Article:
• Hearing requests: All requests for hearing and waivers of participation must be sent to: Drug Enforcement Administration, Attn: Administrator, 8701 Morrissette Drive, Springfield, Virginia 22152. All requests for hearing and waivers of participation should also be sent to: (1) Drug Enforcement Administration, Attn: Hearing Clerk/LJ, 8701 Morrissette Drive, Springfield, Virginia 22152; and (2) Drug Enforcement Administration, Attn: DEA Federal Register Representative/DPW, 8701 Morrissette Drive, Springfield, Virginia 22152.

FOR FURTHER INFORMATION CONTACT: Scott A. Brinks, Regulatory Drafting and Policy Support Section, Diversion Control Division, Drug Enforcement Administration; Mailing Address: 8701 Morrissette Drive, Springfield, Virginia 22152; Telephone: (571) 362-3261.

SUPPLEMENTARY INFORMATION:

Posting of Public Comments

Please note that all comments received are considered part of the public record. They will, unless reasonable cause is given, be made available by the Drug Enforcement Administration (DEA) for public inspection online at http://www.regulations.gov. Such information includes personal identifying information (such as your name, address, etc.) voluntarily submitted by the commenter. The Freedom of Information Act applies to all comments received. If you want to submit personal identifying information (such as your name, address, etc.) as part of your comment, but do not want it to be made publicly available, you must include the phrase "PERSONAL IDENTIFYING INFORMATION" in the first paragraph of your comment. You must also place all of the personal identifying information you do not want made publicly available in the first paragraph of your comment and identify what information you want redacted.

If you want to submit confidential business information as part of your comment, but do not want it to be made publicly available, you must include the phrase "CONFIDENTIAL BUSINESS INFORMATION" in the first paragraph of your comment. You must also prominently identify the confidential business information to be redacted within the comment.

Comments containing personal identifying information and confidential business information identified as directed above will generally be made publicly available in redacted form. If a comment has so much confidential business information or personal identifying information that it cannot be effectively redacted, all or part of that comment may not be made publicly available. Comments posted to http://www.regulations.gov may include any personal identifying information (such as name, address, and phone number) included in the text of your electronic submission that is not identified as directed above as confidential.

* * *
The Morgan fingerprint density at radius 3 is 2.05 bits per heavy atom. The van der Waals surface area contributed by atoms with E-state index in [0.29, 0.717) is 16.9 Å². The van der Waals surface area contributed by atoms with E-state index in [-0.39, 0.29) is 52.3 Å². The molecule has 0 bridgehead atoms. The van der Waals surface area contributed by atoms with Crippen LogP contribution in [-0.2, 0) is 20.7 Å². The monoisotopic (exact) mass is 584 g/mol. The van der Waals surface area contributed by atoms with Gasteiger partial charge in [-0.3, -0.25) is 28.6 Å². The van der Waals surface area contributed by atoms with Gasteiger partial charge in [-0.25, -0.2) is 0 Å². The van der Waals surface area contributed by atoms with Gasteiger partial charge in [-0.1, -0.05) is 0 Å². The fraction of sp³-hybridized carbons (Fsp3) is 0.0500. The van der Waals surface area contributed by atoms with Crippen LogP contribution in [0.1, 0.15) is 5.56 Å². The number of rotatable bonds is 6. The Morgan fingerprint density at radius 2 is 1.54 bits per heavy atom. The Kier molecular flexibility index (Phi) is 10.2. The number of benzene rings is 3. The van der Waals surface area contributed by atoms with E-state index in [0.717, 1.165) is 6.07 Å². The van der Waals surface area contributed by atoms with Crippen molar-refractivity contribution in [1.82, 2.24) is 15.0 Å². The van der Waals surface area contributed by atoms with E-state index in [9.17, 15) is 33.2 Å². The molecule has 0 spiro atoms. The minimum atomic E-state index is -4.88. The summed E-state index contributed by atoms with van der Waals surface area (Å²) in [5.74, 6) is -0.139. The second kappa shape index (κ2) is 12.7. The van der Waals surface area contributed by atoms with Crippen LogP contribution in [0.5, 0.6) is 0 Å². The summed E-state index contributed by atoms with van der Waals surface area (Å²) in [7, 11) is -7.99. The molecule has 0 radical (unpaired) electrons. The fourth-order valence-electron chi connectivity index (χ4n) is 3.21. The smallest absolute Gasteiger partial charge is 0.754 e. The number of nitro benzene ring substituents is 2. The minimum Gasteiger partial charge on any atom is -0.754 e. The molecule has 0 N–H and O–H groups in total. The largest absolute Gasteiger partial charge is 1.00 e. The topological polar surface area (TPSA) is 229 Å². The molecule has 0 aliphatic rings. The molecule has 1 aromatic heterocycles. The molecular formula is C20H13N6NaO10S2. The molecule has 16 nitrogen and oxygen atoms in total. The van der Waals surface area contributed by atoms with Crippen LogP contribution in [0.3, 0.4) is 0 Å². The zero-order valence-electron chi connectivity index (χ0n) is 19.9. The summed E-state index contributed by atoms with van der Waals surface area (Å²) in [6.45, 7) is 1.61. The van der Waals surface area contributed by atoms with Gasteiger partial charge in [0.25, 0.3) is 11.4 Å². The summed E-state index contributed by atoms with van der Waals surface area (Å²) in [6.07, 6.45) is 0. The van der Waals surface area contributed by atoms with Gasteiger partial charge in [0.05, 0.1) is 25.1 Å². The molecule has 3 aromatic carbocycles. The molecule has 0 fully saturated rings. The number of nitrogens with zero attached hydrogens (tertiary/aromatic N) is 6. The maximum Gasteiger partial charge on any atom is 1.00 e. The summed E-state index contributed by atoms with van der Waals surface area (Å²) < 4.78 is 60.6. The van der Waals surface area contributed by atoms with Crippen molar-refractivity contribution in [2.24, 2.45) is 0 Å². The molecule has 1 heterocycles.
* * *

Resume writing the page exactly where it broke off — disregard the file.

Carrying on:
An electronic copy of this document and supplemental information, including the complete Department of Health and Human Services (HHS) and DEA eight-factor analyses, to this interim final rule (IFR) are available at http://www.regulations.gov for easy reference.

Request for Hearing or Appearance; Waiver

Pursuant to 21 U.S.C. 811(a), this action is a formal rulemaking "on the record after opportunity for a hearing." Such proceedings are conducted pursuant to the provisions of the Administrative Procedure Act (APA), 5 U.S.C. 551-559. 21 CFR 1308.41-1308.45; 21 CFR part 1316, subpart D. Interested persons may file requests for a hearing or notices of intent to participate in a hearing in conformity with the requirements of 21 CFR 1308.44 (a) or (b), and include a statement of interest in the proceeding and the objections or issues, if any, concerning which the person desires to be heard. Any interested person may file a waiver of an opportunity for a hearing or to participate in a hearing together with a written statement regarding the interested person's position on the